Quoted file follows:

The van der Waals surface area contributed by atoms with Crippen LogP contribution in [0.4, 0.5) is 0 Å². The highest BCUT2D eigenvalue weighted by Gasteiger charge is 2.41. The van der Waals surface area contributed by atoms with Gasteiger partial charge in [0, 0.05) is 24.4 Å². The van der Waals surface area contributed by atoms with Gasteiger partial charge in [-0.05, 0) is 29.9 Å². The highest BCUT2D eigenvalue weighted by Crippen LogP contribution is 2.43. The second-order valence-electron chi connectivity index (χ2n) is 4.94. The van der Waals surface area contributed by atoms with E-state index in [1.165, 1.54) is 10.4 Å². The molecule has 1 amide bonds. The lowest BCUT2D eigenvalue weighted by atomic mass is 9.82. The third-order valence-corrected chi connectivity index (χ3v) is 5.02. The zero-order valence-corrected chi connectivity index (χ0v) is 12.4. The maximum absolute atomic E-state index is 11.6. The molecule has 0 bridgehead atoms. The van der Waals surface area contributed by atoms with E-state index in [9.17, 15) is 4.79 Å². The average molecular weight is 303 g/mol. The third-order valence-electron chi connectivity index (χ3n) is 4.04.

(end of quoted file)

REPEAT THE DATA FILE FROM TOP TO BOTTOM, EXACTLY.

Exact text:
The van der Waals surface area contributed by atoms with Crippen LogP contribution in [0.4, 0.5) is 0 Å². The highest BCUT2D eigenvalue weighted by Gasteiger charge is 2.41. The van der Waals surface area contributed by atoms with Gasteiger partial charge in [0, 0.05) is 24.4 Å². The van der Waals surface area contributed by atoms with Gasteiger partial charge in [-0.05, 0) is 29.9 Å². The highest BCUT2D eigenvalue weighted by Crippen LogP contribution is 2.43. The second-order valence-electron chi connectivity index (χ2n) is 4.94. The van der Waals surface area contributed by atoms with E-state index in [1.165, 1.54) is 10.4 Å². The molecule has 1 amide bonds. The lowest BCUT2D eigenvalue weighted by atomic mass is 9.82. The third-order valence-corrected chi connectivity index (χ3v) is 5.02. The zero-order valence-corrected chi connectivity index (χ0v) is 12.4. The maximum absolute atomic E-state index is 11.6. The molecule has 0 bridgehead atoms. The van der Waals surface area contributed by atoms with E-state index in [9.17, 15) is 4.79 Å². The average molecular weight is 303 g/mol. The third-order valence-electron chi connectivity index (χ3n) is 4.04.